Clear the windows and use the defroster


January 14, 2003|By Jody K. Vilschick | Jody K. Vilschick,SPECIAL TO THE SUN

ON WEDNESDAY, a reader e-mailed me about something he encountered on his way to work: a dangerous driver.

"There was a woman on Route 32 eastbound this [morning] heading into the rising sun who didn't know how to work the defroster on her car. The bright sun combined with the frost/condensation on her windshield, effectively blinding her. Rather that pull over and work the problem out, she weaved all over three lanes at speeds varying between 45 and 55. Maybe a column dedicated to safely driving on cold mornings into bright sunlight would save a life."

I'm constantly amazed at drivers who do not engage their common sense before getting behind the steering wheel. But in this case, the driver had no clue long before she put the key into the ignition.

Common sense - actually, one's sense of self-preservation - dictates that you make sure you have complete visibility through the windows of your car. It is hard to avoid other bad drivers when you are peering through tiny peepholes in the windshield through ice or snow. Take a few extra minutes to thoroughly defrost your car on cold mornings.

If snow, ice or frost is on your car, completely clear your windshield and rear window. Don't forget the side windows and mirrors. Good drivers use all these while on the road.

While you're at it, grab a broom and get rid of ice or snow on the top of your car. If you come to a sudden stop, ice and snow on top of the vehicle could slide onto the windshield or the rear window and blind you. Or it could fly off and blind the driver behind you. Driving is dangerous enough without sudden whiteouts.

Lights out

And from another reader comes this question: "I constantly see street lights, along Cradlerock Way, Broken Land Parkway, U.S. 29 at the Broken Land exit, etc., that are periodically out for days and weeks. Who fixes these?"

Baltimore Gas and Electric Co. fixes the lights, according to JoAnn Maxfield, a customer service representative for Howard County Department of Public Works. Call BGE customer service at 410-685-0123 and stay on the line (rather than choosing a number in the telephone menu) until a customer service representative answers.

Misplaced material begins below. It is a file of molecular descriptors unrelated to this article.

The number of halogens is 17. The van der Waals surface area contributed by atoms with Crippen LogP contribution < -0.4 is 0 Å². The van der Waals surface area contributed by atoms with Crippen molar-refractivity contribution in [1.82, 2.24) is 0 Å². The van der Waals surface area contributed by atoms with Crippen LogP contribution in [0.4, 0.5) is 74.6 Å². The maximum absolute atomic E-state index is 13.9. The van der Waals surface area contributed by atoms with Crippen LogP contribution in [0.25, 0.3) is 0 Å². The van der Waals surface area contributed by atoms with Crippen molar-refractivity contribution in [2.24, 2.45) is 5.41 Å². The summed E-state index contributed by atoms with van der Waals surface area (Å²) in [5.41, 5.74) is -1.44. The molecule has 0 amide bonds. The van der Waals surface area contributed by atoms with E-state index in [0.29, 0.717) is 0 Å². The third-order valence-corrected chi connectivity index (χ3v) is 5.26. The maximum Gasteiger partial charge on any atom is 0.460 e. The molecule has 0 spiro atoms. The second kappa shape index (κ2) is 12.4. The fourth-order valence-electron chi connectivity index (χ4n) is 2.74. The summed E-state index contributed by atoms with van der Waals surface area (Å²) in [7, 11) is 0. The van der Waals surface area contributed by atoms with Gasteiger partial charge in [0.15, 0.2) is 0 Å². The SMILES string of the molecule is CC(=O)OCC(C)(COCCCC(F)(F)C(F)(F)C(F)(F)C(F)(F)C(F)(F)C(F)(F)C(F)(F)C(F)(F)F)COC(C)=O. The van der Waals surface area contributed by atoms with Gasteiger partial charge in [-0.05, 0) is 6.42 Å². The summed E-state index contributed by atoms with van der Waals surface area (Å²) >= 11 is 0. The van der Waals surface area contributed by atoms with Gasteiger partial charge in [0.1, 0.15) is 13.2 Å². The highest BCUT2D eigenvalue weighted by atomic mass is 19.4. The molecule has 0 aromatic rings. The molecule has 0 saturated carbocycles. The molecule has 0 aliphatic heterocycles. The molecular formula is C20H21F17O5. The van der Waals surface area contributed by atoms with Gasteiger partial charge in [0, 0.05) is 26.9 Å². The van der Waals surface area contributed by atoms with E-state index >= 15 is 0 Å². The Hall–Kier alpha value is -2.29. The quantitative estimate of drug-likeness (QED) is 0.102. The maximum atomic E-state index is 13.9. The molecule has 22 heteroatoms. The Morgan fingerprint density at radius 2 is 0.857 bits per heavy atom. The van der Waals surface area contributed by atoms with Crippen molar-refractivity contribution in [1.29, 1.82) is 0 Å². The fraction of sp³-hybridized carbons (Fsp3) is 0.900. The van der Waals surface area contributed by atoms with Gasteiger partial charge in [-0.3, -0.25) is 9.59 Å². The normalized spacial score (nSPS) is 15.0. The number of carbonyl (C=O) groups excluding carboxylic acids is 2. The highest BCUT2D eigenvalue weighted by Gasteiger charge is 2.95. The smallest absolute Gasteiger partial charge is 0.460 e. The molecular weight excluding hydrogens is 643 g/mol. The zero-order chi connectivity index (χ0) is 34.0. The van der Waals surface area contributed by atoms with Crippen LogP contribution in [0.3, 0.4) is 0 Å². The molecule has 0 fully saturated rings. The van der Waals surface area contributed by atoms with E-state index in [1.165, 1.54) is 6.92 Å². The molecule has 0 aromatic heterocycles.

BGE needs, at minimum, the pole's location - a street address or hundred block. Ideally, technicians prefer to get the pole number, a series of five to seven numbers that are on the pole 6 to 15 feet off the ground. This allows BGE to identify the pole and know what bulb is required or other relevant information.

It generally takes 48 to 72 hours to get a light fixed if the problem is a simple one.

Worst nightmare

Periodically, readers submit their picks for worst places to drive. Here is one from Columbia's Carol Levy.

"My nightmare is at Routes 108 and 175. People coming off of northbound Interstate 95 heading west on Route 175 and want to [exit to] Route 108 during rush hour is a real nightmare. They have to maneuver across four lanes of solid traffic; they virtually have to just move over and pray that no one is in their way," she wrote in a recent e-mail.

This stretch also must handle traffic coming from I-95 south. "People that are already on Route 175 heading west and need to go to Route 108 cannot get over because those coming off of I-95 absolutely will not let anyone over," she said. "Heaven forbid someone else is in front of you."

But that's not all about that general area that sends Levy's transmission into overdrive. "At the traffic light at Routes 108 and 175, coming from 108 to go east on 175, if people would stay in their own turning lane things would be a lot safer," she said. "But no, they turn left into the [middle] lane instead of staying in the left-most lane."

Why they drive badly

Philip von Ehrenhelm of Columbia offered his theories about why some bad drivers drive badly.

"It seems that most people disregard the traffic laws because it interferes with their sense of time," he said. "Meaning that they don't have enough of it and need to make shortcuts when and where they can.

"It also occurs to me that people not obeying the rules can be laid to laziness also. As for aggressive driving, time [again], impatience, lack of experience and just the general stress of today's crowded roads and society in general all seem to be factors in this."

What's your traffic trauma? Contact Jody K. Vilschick at or send faxes to 410-715-2816. Technophobes can mail letters to Traffic Talk, The Sun in Howard County, 5570 Sterrett Place, Suite 300, Columbia 21044.

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